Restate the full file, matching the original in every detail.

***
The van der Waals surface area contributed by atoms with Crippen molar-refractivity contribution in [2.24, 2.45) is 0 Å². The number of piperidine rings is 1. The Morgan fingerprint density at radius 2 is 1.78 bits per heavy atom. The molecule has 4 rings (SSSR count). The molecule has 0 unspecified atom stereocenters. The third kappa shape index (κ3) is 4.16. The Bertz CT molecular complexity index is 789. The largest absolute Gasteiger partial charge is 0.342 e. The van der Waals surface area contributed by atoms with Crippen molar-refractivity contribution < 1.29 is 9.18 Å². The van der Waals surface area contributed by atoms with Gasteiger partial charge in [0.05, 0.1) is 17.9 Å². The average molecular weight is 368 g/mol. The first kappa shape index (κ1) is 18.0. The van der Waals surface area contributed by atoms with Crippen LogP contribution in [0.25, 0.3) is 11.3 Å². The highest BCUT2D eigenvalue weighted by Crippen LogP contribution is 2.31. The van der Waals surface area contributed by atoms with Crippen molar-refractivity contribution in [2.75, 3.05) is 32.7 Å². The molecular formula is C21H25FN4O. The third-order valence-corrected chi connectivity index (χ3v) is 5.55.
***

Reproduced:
The van der Waals surface area contributed by atoms with Crippen molar-refractivity contribution in [2.24, 2.45) is 0 Å². The number of piperidine rings is 1. The Morgan fingerprint density at radius 2 is 1.78 bits per heavy atom. The molecule has 4 rings (SSSR count). The molecule has 0 unspecified atom stereocenters. The third kappa shape index (κ3) is 4.16. The Bertz CT molecular complexity index is 789. The largest absolute Gasteiger partial charge is 0.342 e. The van der Waals surface area contributed by atoms with Crippen molar-refractivity contribution < 1.29 is 9.18 Å². The van der Waals surface area contributed by atoms with Gasteiger partial charge in [0.05, 0.1) is 17.9 Å². The average molecular weight is 368 g/mol. The first kappa shape index (κ1) is 18.0. The van der Waals surface area contributed by atoms with Crippen LogP contribution in [0.25, 0.3) is 11.3 Å². The highest BCUT2D eigenvalue weighted by Crippen LogP contribution is 2.31. The van der Waals surface area contributed by atoms with Crippen molar-refractivity contribution in [2.75, 3.05) is 32.7 Å². The molecular formula is C21H25FN4O. The third-order valence-corrected chi connectivity index (χ3v) is 5.55.